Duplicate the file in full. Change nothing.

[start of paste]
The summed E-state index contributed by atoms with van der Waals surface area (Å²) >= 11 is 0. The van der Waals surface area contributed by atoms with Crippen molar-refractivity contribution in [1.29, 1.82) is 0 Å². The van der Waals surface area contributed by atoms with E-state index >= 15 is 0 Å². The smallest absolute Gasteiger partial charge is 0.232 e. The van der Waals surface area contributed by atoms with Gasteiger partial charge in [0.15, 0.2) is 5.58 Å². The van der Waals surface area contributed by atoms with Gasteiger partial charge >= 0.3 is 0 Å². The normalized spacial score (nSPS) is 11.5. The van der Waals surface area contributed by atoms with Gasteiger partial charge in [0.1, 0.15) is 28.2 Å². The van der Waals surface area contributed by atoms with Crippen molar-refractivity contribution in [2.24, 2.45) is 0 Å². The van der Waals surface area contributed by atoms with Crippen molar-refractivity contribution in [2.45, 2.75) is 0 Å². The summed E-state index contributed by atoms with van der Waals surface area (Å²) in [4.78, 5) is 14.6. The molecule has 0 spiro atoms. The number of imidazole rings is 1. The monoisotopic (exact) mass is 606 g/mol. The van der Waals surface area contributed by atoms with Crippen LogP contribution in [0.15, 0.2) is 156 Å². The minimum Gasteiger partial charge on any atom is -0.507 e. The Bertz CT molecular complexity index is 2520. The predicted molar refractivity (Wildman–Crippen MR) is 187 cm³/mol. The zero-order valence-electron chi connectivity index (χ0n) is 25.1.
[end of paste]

The summed E-state index contributed by atoms with van der Waals surface area (Å²) >= 11 is 0. The van der Waals surface area contributed by atoms with Crippen molar-refractivity contribution in [1.29, 1.82) is 0 Å². The van der Waals surface area contributed by atoms with E-state index >= 15 is 0 Å². The smallest absolute Gasteiger partial charge is 0.232 e. The van der Waals surface area contributed by atoms with Gasteiger partial charge in [0.15, 0.2) is 5.58 Å². The van der Waals surface area contributed by atoms with Gasteiger partial charge >= 0.3 is 0 Å². The normalized spacial score (nSPS) is 11.5. The van der Waals surface area contributed by atoms with Gasteiger partial charge in [0.1, 0.15) is 28.2 Å². The van der Waals surface area contributed by atoms with Crippen molar-refractivity contribution in [2.24, 2.45) is 0 Å². The van der Waals surface area contributed by atoms with Crippen molar-refractivity contribution in [2.45, 2.75) is 0 Å². The summed E-state index contributed by atoms with van der Waals surface area (Å²) in [4.78, 5) is 14.6. The molecule has 0 spiro atoms. The number of imidazole rings is 1. The monoisotopic (exact) mass is 606 g/mol. The van der Waals surface area contributed by atoms with Crippen LogP contribution in [0.15, 0.2) is 156 Å². The minimum Gasteiger partial charge on any atom is -0.507 e. The Bertz CT molecular complexity index is 2520. The predicted molar refractivity (Wildman–Crippen MR) is 187 cm³/mol. The zero-order valence-electron chi connectivity index (χ0n) is 25.1.